Chichi Wang reviews two New York rice cake dishes, and is completely baffled by the addition of cheese in one dish.
But taken together, the dish was just extraordinarily strange. Halfway through the meal, the layer of cheese cooled, congealing into a sort of lid that refused to budge from the top of the skillet. I plowed on nonetheless, and attempted to extract a rice cake or two from its cheesy tomb.
Photo by Chichi Wang
Character "Jean K Jean" discusses Gruyere cheese in this recent SNL skit. Incroyable!
Complex and savory flavors melt together on this luscious pizza, perfect for any day of the week.
For the blue cheese, I've used Gorgonzola Dolce to great result, but our cheesemonger was out of that this weekend, so I asked for a recommendation, and bought Windsor Blue, from New Zealand. You want a buttery and slightly sweet blue.
Photo by lastnightsdinner
Female drinkers make up only ten percent of the UK beer market, and Sophie Atherton is determined to change that. Through exposure to craft beers and cask ales, she hopes to help women acquire a taste for brews.
Atherton is well placed to comment. Three months ago she became the UK's first accredited female beer sommelier. Since then, in between her work as a journalist and beer writer, she's been working tirelessly as a "beer ambassador", doing talks and tastings like this one during National Cask Ale Week at the The North Pole pub in Islington, north London, to try and spread the love.
Photo by The Telegraph
Jim Graziano of J.P. Graziano has a rather creative way of slicing an 85-pound wheel of Parmigiano-Reggiano.
Jim Graziano shows us how he uses a hammer, a huge knife and piano wire to slice the 85-pound block of cheese at J.P. Graziano, the fourth-generation Italian grocery owned by his family in Chicago.
Blue cheese lovers know that there's plenty of variation within the category, from soft, creamy blues that are a half-step removed from butter, to those sharp, crumbly blues that assault tastebuds with an acerbic self-confidence.
"A sheep milk blue is a good way to start [with blues] because it's got sweetness to it," says Jodi Ohlsen Read, co-founder of Shepherd’s Way Farms, and maker of award-winning cheeses like Big Woods Blue. "I don't push people to try it, but the people who love blue cheese are passionate about it, so offering them Big Woods Blue is kind of like making dinner for a really, really hungry teenager. You know they're going to like it.”
Milk for Big Woods Blue is first pasteurized, then inoculated with a mix of cultures, after which Jodi adds a vegetarian rennet.
Halloumi is gaining popularity across the globe, but new governmental restrictions have upset some traditional cheesemakers. The Cypriot government declared halloumi should contain at least 51% sheep and goat milk, but cattle farmers and large Halloumi producers often make the cheese with nearly 90% cow's milk.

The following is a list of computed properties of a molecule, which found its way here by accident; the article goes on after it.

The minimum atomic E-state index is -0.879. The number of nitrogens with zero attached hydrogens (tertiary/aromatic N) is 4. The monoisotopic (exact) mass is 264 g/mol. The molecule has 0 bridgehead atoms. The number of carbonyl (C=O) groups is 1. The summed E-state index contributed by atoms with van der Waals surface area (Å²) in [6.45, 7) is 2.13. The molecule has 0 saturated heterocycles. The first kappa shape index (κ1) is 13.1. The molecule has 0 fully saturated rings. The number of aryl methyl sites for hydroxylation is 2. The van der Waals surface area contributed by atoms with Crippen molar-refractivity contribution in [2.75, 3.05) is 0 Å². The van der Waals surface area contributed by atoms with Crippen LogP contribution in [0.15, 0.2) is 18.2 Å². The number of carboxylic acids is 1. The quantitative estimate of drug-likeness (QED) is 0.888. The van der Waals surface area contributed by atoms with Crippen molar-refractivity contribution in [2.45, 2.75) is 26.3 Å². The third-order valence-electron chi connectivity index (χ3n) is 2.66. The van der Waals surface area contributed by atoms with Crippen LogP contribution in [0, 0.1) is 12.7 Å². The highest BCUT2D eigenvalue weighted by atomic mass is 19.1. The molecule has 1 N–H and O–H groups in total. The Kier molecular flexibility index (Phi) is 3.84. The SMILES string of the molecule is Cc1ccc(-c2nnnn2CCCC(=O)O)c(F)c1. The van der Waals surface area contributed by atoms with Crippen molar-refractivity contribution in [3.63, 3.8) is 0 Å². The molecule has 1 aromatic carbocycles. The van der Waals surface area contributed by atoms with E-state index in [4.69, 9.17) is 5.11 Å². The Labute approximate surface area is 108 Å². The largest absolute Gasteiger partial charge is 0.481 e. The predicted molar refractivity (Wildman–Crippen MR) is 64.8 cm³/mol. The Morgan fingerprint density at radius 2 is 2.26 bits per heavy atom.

The halloumi war pits the island's 260 cattle farmers against its 3,500 shepherds and goat herders. Cheesemakers, meanwhile, are grating against rules they say will curb exports.
An episode of cheese crime occurred at the Mexico-United States border on Friday, when border patrol discovered 92 pounds of white Mexican cheese hidden in a woman's minivan. The real crime? The cheese was destroyed!
U.S. customs officials have fined a Laredo woman $464 for failing to declare 92.7 pounds of white Mexican cheese she had hidden under the seats of her minivan when returning from Mexico...Cheese for personal use, generally less than 10 pounds, can be imported without declaration, but there's a commercial entry process for larger quantities.
The winners of the 2012 Great American Beer Festival have been announced to the public! Congratulations to all!
The 2012 Great American Beer Festival (GABF) competition awarded 254 medals to some of the best commercial breweries in the United States. Presented by the Brewers Association, GABF is the largest commercial beer competition in the world and a symbol of brewing excellence.
View the winners here
Photo by the Great American Beer Festival
Max McCalman's blog welcoming American Cheese Month answers the question on everyone's mind: Why October?
There was a time not too long ago that if you put those first two words together – American Cheese – it suggested something else: processed cheese. Today, however, we can take great pride in artisan cheeses produced in the United States. The quality of American cheeses has grown rapidly, to the point that American Cheese suggests something else entirely today.